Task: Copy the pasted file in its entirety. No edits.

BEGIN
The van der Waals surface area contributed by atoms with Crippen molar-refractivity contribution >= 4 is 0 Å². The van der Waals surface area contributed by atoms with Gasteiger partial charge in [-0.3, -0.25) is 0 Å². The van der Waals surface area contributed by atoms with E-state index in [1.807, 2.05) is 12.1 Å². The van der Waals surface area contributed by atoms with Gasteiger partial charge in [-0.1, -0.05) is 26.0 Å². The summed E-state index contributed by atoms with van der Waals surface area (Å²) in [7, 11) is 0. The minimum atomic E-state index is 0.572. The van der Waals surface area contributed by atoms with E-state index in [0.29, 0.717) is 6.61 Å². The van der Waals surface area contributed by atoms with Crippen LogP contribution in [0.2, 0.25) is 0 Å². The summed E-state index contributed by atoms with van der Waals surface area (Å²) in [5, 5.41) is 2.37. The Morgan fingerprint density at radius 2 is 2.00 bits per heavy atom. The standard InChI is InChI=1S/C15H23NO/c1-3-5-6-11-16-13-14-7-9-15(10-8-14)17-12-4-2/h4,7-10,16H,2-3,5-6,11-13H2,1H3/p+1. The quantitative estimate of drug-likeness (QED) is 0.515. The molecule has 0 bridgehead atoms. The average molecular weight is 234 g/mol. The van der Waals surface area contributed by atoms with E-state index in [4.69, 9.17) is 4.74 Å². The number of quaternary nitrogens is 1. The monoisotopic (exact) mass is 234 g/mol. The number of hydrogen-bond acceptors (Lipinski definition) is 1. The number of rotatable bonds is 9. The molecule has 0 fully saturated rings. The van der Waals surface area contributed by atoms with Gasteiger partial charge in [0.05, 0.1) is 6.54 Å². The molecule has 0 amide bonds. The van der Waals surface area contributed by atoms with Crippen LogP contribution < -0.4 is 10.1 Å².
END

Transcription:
The van der Waals surface area contributed by atoms with Crippen molar-refractivity contribution >= 4 is 0 Å². The van der Waals surface area contributed by atoms with Gasteiger partial charge in [-0.3, -0.25) is 0 Å². The van der Waals surface area contributed by atoms with E-state index in [1.807, 2.05) is 12.1 Å². The van der Waals surface area contributed by atoms with Gasteiger partial charge in [-0.1, -0.05) is 26.0 Å². The summed E-state index contributed by atoms with van der Waals surface area (Å²) in [7, 11) is 0. The minimum atomic E-state index is 0.572. The van der Waals surface area contributed by atoms with E-state index in [0.29, 0.717) is 6.61 Å². The van der Waals surface area contributed by atoms with Crippen LogP contribution in [0.2, 0.25) is 0 Å². The summed E-state index contributed by atoms with van der Waals surface area (Å²) in [5, 5.41) is 2.37. The Morgan fingerprint density at radius 2 is 2.00 bits per heavy atom. The standard InChI is InChI=1S/C15H23NO/c1-3-5-6-11-16-13-14-7-9-15(10-8-14)17-12-4-2/h4,7-10,16H,2-3,5-6,11-13H2,1H3/p+1. The quantitative estimate of drug-likeness (QED) is 0.515. The molecule has 0 bridgehead atoms. The average molecular weight is 234 g/mol. The van der Waals surface area contributed by atoms with E-state index in [4.69, 9.17) is 4.74 Å². The number of quaternary nitrogens is 1. The monoisotopic (exact) mass is 234 g/mol. The number of hydrogen-bond acceptors (Lipinski definition) is 1. The number of rotatable bonds is 9. The molecule has 0 fully saturated rings. The van der Waals surface area contributed by atoms with Gasteiger partial charge in [0.05, 0.1) is 6.54 Å². The molecule has 0 amide bonds. The van der Waals surface area contributed by atoms with Crippen LogP contribution < -0.4 is 10.1 Å².